Some of the largest anti-racism protests in Europe have taken place in Belgium, the birthplace of King Léopold II, whose brutal rule of Congo from 1885 to 1908 caused an estimated 10 million Congolese deaths through murder, starvation and disease.
This past week, close to 12,000 people gathered in central Brussels. They were targeting the King Leopold statue outside the royal palace and more than a dozen others. The most egregious one depicts a group of Congolese people kneeling below Leopold in “gratitude”.
Many of these statues were built in the 1930s when the Belgian government created a mythology around Leopold II, erasing the public memory of the Congo atrocities and replacing it with a narrative of a benevolent king who brought glory to Belgium.
But as calls for the statues removal grow louder, Belgian’s political class is raising objections to the dismay of Afro-Belgians and other citizens.
“You should see what Leopold II has done for Belgium!” Prince Laurent, younger brother of the current Belgian King Philippe, was quoted to say. “He had parks built in Brussels and many other things.”
“I don’t see how he could have made people (in the Congo) suffer,” Laurent said. “There were many people that worked for Leopold II, and they were really abusive — but that does not mean that Leopold II was abusive.”
“You won’t erase the history by removing statues,” said District Mayor Koen Palinckx of Antwerp. “You won’t turn back the clock.” He scolded activists destroying objects that are public property saying: “That’s a line you do not cross.”
“This is not how we proceed in a democracy,” added Auderghem Mayor Didier Gosuin. “This is not how we put history back on the right track.”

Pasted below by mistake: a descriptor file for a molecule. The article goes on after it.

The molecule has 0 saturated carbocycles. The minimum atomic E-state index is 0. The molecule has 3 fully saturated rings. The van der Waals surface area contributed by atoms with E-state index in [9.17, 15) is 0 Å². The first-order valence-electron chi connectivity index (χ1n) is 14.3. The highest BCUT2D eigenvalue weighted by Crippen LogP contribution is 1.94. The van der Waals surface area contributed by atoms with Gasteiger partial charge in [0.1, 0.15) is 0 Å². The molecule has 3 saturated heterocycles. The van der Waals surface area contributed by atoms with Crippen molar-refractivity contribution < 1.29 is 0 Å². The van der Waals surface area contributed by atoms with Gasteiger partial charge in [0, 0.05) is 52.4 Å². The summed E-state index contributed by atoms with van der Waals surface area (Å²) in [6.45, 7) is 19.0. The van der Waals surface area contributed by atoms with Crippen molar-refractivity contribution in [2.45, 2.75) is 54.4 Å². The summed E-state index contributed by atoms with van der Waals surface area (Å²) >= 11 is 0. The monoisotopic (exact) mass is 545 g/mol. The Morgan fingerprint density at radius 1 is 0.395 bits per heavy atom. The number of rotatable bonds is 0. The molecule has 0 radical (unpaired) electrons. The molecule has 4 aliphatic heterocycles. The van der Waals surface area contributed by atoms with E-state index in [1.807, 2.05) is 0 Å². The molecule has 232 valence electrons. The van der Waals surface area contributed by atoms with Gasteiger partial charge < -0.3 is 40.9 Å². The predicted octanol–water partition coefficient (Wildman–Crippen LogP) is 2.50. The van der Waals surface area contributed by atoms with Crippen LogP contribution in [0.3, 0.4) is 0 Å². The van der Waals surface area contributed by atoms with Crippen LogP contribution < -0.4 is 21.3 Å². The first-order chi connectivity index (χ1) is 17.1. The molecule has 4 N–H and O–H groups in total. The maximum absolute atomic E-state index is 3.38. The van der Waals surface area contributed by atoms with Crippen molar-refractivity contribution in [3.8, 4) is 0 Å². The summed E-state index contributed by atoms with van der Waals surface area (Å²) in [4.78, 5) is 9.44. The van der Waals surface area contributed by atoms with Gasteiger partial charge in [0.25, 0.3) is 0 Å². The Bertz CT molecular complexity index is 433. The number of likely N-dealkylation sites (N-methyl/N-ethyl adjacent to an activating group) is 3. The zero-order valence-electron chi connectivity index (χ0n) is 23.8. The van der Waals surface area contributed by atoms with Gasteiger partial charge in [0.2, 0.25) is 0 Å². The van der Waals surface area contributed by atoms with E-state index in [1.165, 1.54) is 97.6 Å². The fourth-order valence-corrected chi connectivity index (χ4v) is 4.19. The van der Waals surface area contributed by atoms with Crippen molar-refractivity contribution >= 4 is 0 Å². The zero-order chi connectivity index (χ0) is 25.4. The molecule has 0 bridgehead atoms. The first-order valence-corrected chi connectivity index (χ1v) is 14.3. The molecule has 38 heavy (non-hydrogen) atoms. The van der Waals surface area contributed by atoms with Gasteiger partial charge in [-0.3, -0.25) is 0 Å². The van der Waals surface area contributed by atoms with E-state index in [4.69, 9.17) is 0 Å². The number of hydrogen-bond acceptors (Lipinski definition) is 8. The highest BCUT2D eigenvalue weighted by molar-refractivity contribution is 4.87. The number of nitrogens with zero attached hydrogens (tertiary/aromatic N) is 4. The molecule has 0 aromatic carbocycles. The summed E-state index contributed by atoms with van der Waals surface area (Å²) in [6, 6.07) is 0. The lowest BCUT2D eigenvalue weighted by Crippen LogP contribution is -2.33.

In 2010, former Belgian foreign minister Louis Michel, the father of future prime minister and present EU Council president Charles Michel, called Leopold “a hero with ambitions for a small country like Belgium” and described the Congo stories as “exaggerations”.
Belgians have been unwilling to confront colonialism, said Idesbald Goddeeris, a professor of history at Leuven Catholic University. When he was a student in the 1990s, instructors spent only one or two minutes on the country’s role in Congo, he recalled.
“Slavery is still very real history for black people – we are still living with the consequences of it, with a racial hierarchy that puts black people at the bottom,” said Mary Ononokpono, who is doing a PhD at the University of Cambridge on the British-Biafran slave trade.
“Britain, Europe and America – and Africa – have to confront their history,” said Ononokpono. “We urgently need to have a long-overdue and honest discussion about the history of slavery and its legacy of impoverishment.”
SOURCE: Global Information Network